Stuck Mash

Homebrew Talk - Beer, Wine, Mead, & Cider Brewing Discussion Forum

Help Support Homebrew Talk - Beer, Wine, Mead, & Cider Brewing Discussion Forum:

Teufelhunde

Well-Known Member
Joined
Jan 4, 2020
Messages
434
Reaction score
365
A little background first. I am relatively new to All grain, having done only extracts until I got a smokin' deal on a Brewzilla. I have 6 batches done, and have been struggling with mash efficiency, some as low as 50%. I did a couple with grain from my not so LHBS (70 miles away), and the rest with grain purchased from Morebeer. All grain was purchased crushed.

This morning, as I was in the process of mashing in, I noticed one of the bags had a lot of "barley flour" in it, but didn't think too much of it. I got all the grain in and set the recirc pump for as slow as I could get it and let it hum. Checked it a couple of times in the first 10 minutes and all seemed well. Gave it about 10 minutes until the next check and it was full and going down the overflow pipe. Shut the pump off and tried to let it drain down a little, no dice, didn't want to move. I then lifted the heavy AF malt pipe out and placed it on the rests. It started draining just a little, so I left it there for a while. It finally drained down to where I could get ahold of the top screen, and that's when I saw the issue. There was about an 1/8" layer of flour plugging up the top screen. I managed to get the screen out and then got in there and loosened up the grist which was really compacted and dry-ish. Dropped the malt pipe back into the wort and gave everything a good mixing before setting it up to recirc again.

From there, all was pretty normal, except when I went to clean up, the hop cone on top of the false bottom, instead of the nice forest green it usually is, was more of a baby poop green it was so loaded with flour.....


Lesson learned from all this......crush your own grain....I'm pretty sure that's why my efficiency has been all over the place is due to inconsistent crush......Oh well, it's only money, right?

Anyone got suggestions for a reasonably priced motorized grain mill? I can't save money on a hand crank one due to f'd shoulders that would not let me turn the crank for more than a couple turns.....

YMMV

Lon
 

RM-MN

Supporting Member
HBT Supporter
Joined
Nov 26, 2010
Messages
15,172
Reaction score
6,308
Location
Solway
The milling of the grain is the biggest factor in efficiency. Until you mill your own you are at the mercy of the LHBS and they have no mercy.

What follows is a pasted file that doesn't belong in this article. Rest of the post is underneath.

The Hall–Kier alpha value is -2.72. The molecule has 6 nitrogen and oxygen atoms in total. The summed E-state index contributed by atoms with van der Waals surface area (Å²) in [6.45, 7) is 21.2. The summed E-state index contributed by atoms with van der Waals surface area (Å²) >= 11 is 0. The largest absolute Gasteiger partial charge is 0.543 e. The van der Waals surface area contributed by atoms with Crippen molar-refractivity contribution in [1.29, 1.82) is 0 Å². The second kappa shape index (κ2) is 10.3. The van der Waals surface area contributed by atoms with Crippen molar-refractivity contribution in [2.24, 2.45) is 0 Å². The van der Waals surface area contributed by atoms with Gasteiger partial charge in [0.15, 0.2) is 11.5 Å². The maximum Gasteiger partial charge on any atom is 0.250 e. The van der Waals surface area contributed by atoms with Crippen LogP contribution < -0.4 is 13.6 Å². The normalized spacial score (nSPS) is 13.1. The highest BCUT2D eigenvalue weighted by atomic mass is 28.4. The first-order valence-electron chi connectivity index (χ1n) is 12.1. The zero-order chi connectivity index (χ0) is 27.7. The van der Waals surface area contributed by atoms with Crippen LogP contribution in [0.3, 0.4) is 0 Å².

People who recirculate need a coarser milling. Fine material will work its way through the mash until it comes to the screen which it plugs.

Now you have a couple choices to make. You can mill your own grain, leaving it in larger pieces and suffer the lower efficiency or you can turn off the recirculator pump, mill the grains finer, and get better efficiency. One factor that many people overlook when they recirculate is that with finer milling the conversion happens much quicker so the amount of temperature loss during conversion is much lower.
 

rootAndBoom

Supporting Member
HBT Supporter
Joined
Oct 27, 2021
Messages
25
Reaction score
17
I use a Barley Crusher, which was relatively cheap (used on craigslist). I use a screw gun/drill from the woodshop with it if I don't feel like using the hand crank. This solution works fine for me, don't know if it would work with your shoulder situation.

I also use the brewzilla and have found that I prefer to not use the top screen, mainly so that I can stir during the mash. Doing that (and milling my own grain and malt) has helped me get a consistent efficiency, which I appreciate.
 
OP
OP
T

Teufelhunde

Well-Known Member
Joined
Jan 4, 2020
Messages
434
Reaction score
365
I use a Barley Crusher, which was relatively cheap (used on craigslist). I use a screw gun/drill from the woodshop with it if I don't feel like using the hand crank. This solution works fine for me, don't know if it would work with your shoulder situation.

I also use the brewzilla and have found that I prefer to not use the top screen, mainly so that I can stir during the mash. Doing that (and milling my own grain and malt) has helped me get a consistent efficiency, which I appreciate.
By the description of the Barley Crusher, it says that a drill set at 500 rpm will do 6 lbs/minute. If my math is right, that means 1000 turns of the crank for 12 lbs of grain?

How much force must be put on the handle to crush the grain? My shoulders are ok with the type of motion, but not with much resistance....

Does the screw gun/drill need to be high torque?

TIA for the help...

Lon
 

rootAndBoom

Supporting Member
HBT Supporter
Joined
Oct 27, 2021
Messages
25
Reaction score
17
The force needed depends on your crush, with finer crushes being more force to turn. What I meant above though, was that I didn't know if holding a drill in place for a few minutes would be ok for your shoulders. Sounds like yes?

The drill I use is just the same one I've had around for 10-15 years in the shed. Black and decker cheapo, you know? Nothing special or high torque about it. Some might have specific preferences on what powered tool they use, but this has worked fine for me.

Just be sure to hold on to the hopper while you use it, if a piece of malt catches in the rollers somehow you can spill the whole thing over in an instant!
 

Latest posts

Top